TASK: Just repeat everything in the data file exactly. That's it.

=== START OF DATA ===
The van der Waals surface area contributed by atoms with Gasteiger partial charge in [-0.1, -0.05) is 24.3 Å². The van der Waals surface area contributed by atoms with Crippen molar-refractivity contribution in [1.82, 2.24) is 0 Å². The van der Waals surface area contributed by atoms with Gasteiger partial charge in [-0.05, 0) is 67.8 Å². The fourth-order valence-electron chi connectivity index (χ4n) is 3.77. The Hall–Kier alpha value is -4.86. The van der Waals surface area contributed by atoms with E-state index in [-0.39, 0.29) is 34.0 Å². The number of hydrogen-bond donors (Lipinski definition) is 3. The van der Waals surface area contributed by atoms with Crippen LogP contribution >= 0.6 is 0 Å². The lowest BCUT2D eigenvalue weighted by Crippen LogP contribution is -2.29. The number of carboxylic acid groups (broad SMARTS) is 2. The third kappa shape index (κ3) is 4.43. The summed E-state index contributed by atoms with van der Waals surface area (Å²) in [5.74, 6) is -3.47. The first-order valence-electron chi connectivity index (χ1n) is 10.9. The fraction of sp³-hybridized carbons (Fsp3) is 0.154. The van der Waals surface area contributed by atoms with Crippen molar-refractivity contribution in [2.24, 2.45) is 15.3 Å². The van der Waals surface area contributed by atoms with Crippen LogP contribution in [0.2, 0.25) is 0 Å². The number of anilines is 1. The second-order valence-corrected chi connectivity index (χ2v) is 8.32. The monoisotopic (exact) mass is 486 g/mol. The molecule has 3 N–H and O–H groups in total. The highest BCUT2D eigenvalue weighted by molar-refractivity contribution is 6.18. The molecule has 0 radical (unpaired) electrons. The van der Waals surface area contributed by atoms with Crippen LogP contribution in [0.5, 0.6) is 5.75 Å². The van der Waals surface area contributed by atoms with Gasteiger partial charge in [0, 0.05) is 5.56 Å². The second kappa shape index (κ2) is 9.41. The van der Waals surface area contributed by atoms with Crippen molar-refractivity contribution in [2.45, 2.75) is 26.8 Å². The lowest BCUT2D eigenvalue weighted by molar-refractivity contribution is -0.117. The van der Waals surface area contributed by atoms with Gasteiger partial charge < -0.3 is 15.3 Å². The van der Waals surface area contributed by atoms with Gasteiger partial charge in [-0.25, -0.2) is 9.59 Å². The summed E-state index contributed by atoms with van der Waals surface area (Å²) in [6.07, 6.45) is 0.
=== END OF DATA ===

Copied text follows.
The van der Waals surface area contributed by atoms with Gasteiger partial charge in [-0.1, -0.05) is 24.3 Å². The van der Waals surface area contributed by atoms with Crippen molar-refractivity contribution in [1.82, 2.24) is 0 Å². The van der Waals surface area contributed by atoms with Gasteiger partial charge in [-0.05, 0) is 67.8 Å². The fourth-order valence-electron chi connectivity index (χ4n) is 3.77. The Hall–Kier alpha value is -4.86. The van der Waals surface area contributed by atoms with E-state index in [-0.39, 0.29) is 34.0 Å². The number of hydrogen-bond donors (Lipinski definition) is 3. The van der Waals surface area contributed by atoms with Crippen LogP contribution >= 0.6 is 0 Å². The lowest BCUT2D eigenvalue weighted by Crippen LogP contribution is -2.29. The number of carboxylic acid groups (broad SMARTS) is 2. The third kappa shape index (κ3) is 4.43. The summed E-state index contributed by atoms with van der Waals surface area (Å²) in [5.74, 6) is -3.47. The first-order valence-electron chi connectivity index (χ1n) is 10.9. The fraction of sp³-hybridized carbons (Fsp3) is 0.154. The van der Waals surface area contributed by atoms with Crippen molar-refractivity contribution in [2.24, 2.45) is 15.3 Å². The van der Waals surface area contributed by atoms with Crippen LogP contribution in [0.2, 0.25) is 0 Å². The number of anilines is 1. The second-order valence-corrected chi connectivity index (χ2v) is 8.32. The monoisotopic (exact) mass is 486 g/mol. The molecule has 3 N–H and O–H groups in total. The highest BCUT2D eigenvalue weighted by molar-refractivity contribution is 6.18. The molecule has 0 radical (unpaired) electrons. The van der Waals surface area contributed by atoms with Crippen LogP contribution in [0.5, 0.6) is 5.75 Å². The van der Waals surface area contributed by atoms with Gasteiger partial charge in [0, 0.05) is 5.56 Å². The second kappa shape index (κ2) is 9.41. The van der Waals surface area contributed by atoms with Crippen molar-refractivity contribution in [2.45, 2.75) is 26.8 Å². The lowest BCUT2D eigenvalue weighted by molar-refractivity contribution is -0.117. The van der Waals surface area contributed by atoms with Gasteiger partial charge < -0.3 is 15.3 Å². The van der Waals surface area contributed by atoms with Gasteiger partial charge in [-0.25, -0.2) is 9.59 Å². The summed E-state index contributed by atoms with van der Waals surface area (Å²) in [6.07, 6.45) is 0.